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Ups-And-Downs: How successful was Illinois this year?

Let’s dive into stats, efficiencies, and more.

COLLEGE FOOTBALL NOV 19 Illinois at Michigan Photo by Joe Robbins/Icon Sportswire via Getty Images

Illinois had a season for the ages. The record may not show it. The fans may not believe it. But statistically, this was the best season in a decade, and rivaling for the best season since 2007.

But how?

In my last column, I said I would be looking into Illinois statistically and try to make sense of all the numbers. Compared to past seasons, how much better was the 2022 team?

For this analysis,

  • this year's Illinois team is in orange,
  • previous years’ Illinois teams that made bowl games are in brown,
  • and previous years’ Illinois teams that failed to make a bowl are in blue.

For comparison, I also included teams Illinois played this year in some of these graphs.

  • Michigan, in yellow, is an example of an elite team.
  • Northwestern, in purple, is an example of a bad team.
  • Purdue, in black, and Wisconsin, in red, are teams that are comparable to Illinois.

Part 1: Outperforming Your Schedule

Time and time again, online message boards said Illinois had a shitty schedule, and they did. Illinois' SOS was .03, according to

Let's keep that in mind and look at the graph below. On the y-axis you have SOS and on the x-axis, you have what I would like to call the strength of wins. As it should be, the weaker your schedule, the stronger your wins should be.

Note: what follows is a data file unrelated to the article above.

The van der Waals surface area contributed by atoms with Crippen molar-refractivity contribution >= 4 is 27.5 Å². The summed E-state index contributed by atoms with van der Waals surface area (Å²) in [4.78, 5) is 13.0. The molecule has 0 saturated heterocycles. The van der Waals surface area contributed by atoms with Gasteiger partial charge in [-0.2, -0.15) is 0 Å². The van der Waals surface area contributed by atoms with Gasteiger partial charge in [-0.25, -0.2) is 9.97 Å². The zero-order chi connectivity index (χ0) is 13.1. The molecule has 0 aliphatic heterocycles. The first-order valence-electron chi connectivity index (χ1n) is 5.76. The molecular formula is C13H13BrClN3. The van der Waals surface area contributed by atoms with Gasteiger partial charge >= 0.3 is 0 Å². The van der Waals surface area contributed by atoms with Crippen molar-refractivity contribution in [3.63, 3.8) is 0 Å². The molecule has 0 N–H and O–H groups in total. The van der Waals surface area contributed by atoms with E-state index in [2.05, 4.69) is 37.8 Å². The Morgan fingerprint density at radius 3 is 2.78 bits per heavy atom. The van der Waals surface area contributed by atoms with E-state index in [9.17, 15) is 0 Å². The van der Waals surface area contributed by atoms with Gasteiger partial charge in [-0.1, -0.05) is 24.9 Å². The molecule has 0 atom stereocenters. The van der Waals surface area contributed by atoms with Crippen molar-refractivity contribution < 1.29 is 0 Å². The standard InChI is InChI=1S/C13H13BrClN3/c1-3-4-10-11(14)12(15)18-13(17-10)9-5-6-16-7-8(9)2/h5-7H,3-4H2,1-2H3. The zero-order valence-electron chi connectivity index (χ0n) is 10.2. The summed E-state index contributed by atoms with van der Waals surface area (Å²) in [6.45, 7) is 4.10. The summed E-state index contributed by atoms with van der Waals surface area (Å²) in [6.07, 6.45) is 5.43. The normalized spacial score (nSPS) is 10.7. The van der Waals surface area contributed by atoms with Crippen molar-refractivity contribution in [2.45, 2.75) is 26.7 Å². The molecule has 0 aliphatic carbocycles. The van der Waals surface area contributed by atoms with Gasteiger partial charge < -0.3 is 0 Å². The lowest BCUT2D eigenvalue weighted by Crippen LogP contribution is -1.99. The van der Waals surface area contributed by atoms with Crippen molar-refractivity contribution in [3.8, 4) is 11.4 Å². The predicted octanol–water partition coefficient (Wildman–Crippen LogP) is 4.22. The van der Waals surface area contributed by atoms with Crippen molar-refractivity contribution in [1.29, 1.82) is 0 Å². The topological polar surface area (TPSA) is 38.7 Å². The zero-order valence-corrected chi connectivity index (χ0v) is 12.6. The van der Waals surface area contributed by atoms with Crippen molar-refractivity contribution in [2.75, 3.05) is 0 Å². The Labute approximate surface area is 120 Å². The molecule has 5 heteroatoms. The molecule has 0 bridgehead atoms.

Illinois in 2022 is nestled in the group I am going to call the over-performers. For this group, given their strength of schedule, they expectedly outscore their opponents, increasing in score differential as their strength of schedule falls.

For the majority of the last 15 years, Illinois has underperformed compared to its strength of schedule. Illinois had similar strength of schedules in 2008, 2009, 2012, and 2013 as Wisconsin and Purdue had this year. Illinois underperformed in every single one of those opportunities.

For a program in year 2 of its build, this is all I can really ask for. It took Michigan years to be dominant against its schedule, and Illinois should keep moving to the right. Since 2020, Illinois has continued to move to the right.

Last year’s schedule was harder, and Illinois outperformed and went 5-7. A peer team like Northwestern went 1-11 against a similar SOS this year.

Outperforming your schedule matters. You see it when watching your games. Recruits see it when they watch on the sidelines. NFL scouts notice it when scouting players.

I want to expand on this over-performance.

Part 2: Out-gaining your opponents

I think it goes without saying. If you out-gain your opponents, you score more points, and you win more games. Yards are exciting. Yards catch eyeballs.

In 2022, Illinois outgained opponents by an average of 122.8 yards a game, or by 1,474 yards on the season.